Familiar players face off as Sharks take on the Wild
|8-3-3, 19 points||8-4-1, 17 points |
|4th in Western Conference||5th in Western Conference|
| || |
| || |
Dany Heatley and Devin Setoguchi make their return to HP Pavilion tonight to face their former team in a game that is so chock full of storylines it's getting hard to keep track of them all.
First up is Brent Burns, who made it clear that while he still has a lot of friends in Minnesota that he wants to see succeed individually, his competitive nature doesn't allow him to hope for success when it comes to his former team.
"I’ve been watching how they’ve been doing, hoping that they would lose every game," Burns told Mark Emmons at Working The Corners. "You have to be competitive to reach this level and I’m a pretty intense guy. And when a team doesn’t want you, you sure don’t want them to go 82-0. I have a lot of friends there and you want them to score six goals and lose."
"Now it’s like an ex-girlfriend," Burns continued with a particularly apt description of the circumstances. "You really don’t want her to get the white-picket fence and the great job. It’s like a good country song."
Working The Corners also caught up with Devin Setoguchi and Dany Heatley yesterday in a post that can be found here. Both former Sharks spoke about tonight's upcoming game and reflected upon what it means to them-- essentially they want the two points and remain focused on their current team, but admitted that it may be bigger than just another game on the schedule.
It's hard to say definitively what the reaction from HP Pavilion tonight will be for both Heatley and Setoguchi as they make their first appearance in HP Pavilion since being traded this offseason, but one has to figure it should be a positive. Both players were big reasons as to why the Sharks made it into the Western Conference Finals for two straight seasons, scored some big goals at opportune times (Setoguchi especially), and helped the Sharks land the services of Brent Burns and Martin Havlat by virtue of their talents.
They were the ultimate professionals both during and following the trade, and have had nothing but good things to say about the organization since. Furthermore, Setoguchi's pedigree as a Sharks draft pick (along with his love for the team at a very early age) should earn him some bonus points from the wino in section 221 that has had a few too many before the drop of the puck.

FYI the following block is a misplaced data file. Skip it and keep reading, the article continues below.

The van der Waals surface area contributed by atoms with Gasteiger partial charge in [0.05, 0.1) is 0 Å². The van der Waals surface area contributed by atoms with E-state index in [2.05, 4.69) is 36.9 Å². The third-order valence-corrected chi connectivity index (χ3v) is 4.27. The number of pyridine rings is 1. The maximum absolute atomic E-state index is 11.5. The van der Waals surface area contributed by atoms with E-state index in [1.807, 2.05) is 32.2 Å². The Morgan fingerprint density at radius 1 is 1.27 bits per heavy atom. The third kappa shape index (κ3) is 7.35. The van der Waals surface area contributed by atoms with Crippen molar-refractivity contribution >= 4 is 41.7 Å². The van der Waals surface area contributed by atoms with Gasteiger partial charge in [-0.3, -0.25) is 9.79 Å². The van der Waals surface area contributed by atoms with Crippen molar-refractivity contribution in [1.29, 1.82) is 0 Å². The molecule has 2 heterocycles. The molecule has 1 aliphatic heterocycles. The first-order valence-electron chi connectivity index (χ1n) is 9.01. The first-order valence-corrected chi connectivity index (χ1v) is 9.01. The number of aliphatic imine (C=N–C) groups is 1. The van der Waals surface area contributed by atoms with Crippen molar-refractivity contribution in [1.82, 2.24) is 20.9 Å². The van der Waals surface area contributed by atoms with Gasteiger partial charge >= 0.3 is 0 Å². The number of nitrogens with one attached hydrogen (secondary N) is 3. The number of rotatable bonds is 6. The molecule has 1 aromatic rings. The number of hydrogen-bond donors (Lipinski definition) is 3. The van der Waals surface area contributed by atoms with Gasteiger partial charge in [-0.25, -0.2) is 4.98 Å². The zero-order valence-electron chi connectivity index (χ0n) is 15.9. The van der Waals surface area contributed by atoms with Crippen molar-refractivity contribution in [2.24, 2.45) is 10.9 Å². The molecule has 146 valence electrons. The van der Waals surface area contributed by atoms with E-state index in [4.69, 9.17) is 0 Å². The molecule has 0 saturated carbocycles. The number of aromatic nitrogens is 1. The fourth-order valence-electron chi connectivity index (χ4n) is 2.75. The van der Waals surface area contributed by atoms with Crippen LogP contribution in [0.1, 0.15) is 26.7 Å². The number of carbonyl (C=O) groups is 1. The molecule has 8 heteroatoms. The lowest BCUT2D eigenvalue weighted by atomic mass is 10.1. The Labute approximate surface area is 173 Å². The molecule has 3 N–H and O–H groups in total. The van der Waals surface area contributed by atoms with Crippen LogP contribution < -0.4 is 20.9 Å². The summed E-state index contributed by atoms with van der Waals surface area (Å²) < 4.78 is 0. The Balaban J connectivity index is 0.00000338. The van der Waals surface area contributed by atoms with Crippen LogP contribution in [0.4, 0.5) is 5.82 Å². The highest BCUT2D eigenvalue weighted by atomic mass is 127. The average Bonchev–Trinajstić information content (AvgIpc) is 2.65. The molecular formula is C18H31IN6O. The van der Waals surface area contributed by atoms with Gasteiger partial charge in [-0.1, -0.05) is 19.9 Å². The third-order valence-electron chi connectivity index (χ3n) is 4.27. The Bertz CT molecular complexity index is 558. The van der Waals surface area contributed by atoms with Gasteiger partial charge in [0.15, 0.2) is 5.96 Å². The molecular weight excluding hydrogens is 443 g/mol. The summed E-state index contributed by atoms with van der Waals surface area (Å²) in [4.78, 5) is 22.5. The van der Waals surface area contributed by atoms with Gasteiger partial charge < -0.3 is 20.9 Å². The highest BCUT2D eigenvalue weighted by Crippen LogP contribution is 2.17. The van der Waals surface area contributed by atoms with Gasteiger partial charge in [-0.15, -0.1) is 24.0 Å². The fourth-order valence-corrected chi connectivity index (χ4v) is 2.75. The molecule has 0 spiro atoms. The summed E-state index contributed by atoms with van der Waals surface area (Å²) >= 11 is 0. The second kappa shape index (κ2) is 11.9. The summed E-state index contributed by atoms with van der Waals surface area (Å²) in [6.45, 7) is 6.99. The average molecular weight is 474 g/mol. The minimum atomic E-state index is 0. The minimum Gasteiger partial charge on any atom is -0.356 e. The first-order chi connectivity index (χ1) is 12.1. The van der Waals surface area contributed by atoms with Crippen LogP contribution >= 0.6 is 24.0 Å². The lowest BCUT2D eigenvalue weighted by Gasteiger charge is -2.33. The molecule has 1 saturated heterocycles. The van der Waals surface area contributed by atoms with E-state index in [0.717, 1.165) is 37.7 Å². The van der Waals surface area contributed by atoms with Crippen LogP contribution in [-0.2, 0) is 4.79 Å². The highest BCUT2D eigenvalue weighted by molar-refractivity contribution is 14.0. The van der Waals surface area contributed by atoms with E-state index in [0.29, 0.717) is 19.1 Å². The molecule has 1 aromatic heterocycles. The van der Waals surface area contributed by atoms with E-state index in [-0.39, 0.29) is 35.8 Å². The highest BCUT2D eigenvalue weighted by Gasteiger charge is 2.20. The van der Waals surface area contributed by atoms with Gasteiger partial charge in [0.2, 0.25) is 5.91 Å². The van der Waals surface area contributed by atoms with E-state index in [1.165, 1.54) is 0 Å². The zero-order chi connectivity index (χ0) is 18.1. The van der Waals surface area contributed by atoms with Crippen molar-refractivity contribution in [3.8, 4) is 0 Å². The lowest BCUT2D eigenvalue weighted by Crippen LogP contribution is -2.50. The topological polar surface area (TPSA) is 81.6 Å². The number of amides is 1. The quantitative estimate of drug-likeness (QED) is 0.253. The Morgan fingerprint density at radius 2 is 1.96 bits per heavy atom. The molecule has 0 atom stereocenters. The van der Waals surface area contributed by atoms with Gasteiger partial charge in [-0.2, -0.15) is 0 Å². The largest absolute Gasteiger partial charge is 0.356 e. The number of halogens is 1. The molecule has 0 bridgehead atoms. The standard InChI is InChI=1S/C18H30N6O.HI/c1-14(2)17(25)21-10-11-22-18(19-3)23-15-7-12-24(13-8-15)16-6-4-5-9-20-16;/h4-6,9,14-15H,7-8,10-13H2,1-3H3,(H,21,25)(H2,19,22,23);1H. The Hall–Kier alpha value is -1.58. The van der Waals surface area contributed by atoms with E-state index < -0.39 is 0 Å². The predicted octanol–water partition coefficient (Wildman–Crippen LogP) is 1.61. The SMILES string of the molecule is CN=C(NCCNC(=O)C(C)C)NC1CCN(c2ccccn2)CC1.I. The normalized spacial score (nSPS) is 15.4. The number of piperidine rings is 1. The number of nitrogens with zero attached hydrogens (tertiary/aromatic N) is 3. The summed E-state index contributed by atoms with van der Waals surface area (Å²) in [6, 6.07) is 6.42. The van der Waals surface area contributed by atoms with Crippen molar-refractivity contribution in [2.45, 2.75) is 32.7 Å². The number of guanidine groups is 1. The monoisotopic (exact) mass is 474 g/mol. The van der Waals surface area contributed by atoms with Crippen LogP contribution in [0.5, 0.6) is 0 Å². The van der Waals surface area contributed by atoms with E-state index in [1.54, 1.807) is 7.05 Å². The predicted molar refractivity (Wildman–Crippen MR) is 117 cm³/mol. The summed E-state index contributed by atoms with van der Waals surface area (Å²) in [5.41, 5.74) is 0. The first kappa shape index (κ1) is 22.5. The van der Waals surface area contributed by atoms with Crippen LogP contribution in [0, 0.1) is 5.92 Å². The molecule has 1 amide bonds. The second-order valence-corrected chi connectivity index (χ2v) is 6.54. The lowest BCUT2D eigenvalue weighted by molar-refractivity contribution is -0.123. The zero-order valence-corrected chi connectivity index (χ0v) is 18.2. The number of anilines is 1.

"Should" being the operative word here.
Minnesota comes into tonight with a five game win streak in hand, as victories over Vancouver, Calgary, St. Louis, and Detroit (twice) have vaulted them into fourth place in the Western Conference. Their underlying shot numbers haven't been that great throughout the run however-- Minnesota has been outshot four out of five times during their win streak, with their total deficit ringing up at 144-170. And yet they've managed to outscore their opponents 13-3. So what gives?
What hasn't gived* is more like it. Yes, "gived" clearly is not a word, but sometimes style (if you can call it that) trumps grammar. Transitions aren't easy, people.
The Wild have benefited from some absolutely mind-boggling goaltending over the last two weeks, as Josh Harding and Niklas Backstrom have combined to post a ridiculous .982 SV% during Minnesota's last five games.
It has been the type of goaltending controversy head coaches salivate over-- the backup (Harding) gets back to back starts against a team he's historically had success against (Detroit), and plays so well he gets the start twice more. Then, with nearly two weeks since his last game, the usual starter (Backstrom) gets the call because Head Coach Mike Yeo doesn't want to leave him on the bench for that long. Backstrom then proceeds to carry his team to a 41 save shutout win on the road against Calgary, and a goaltending controversy (oh what a glorious goaltending controversy) is born.
Mike Russo of the Star Tribune is guessing that Backstrom will get the start tonight against San Jose. He has a lifetime .906 SV% against the Sharks while Harding has only faced San Jose once, posting an .861 SV% and giving up five goals in the start. No official word on who gets the call for the Sharks, but you don't need to be Nostradamus to figure out it will be Niemi.
Prediction: Sharks win 4-3. Goals by Burns (x2), Havlat, and McGinn. Heatley and Setoguchi combine for the Wild's three goals, and McGinn's marker proves to be the difference. I have yet another opportunity to write a post dedicated to his earth-shattering achievements, but end up eating too many chimichangas on Friday and take a nice long nap.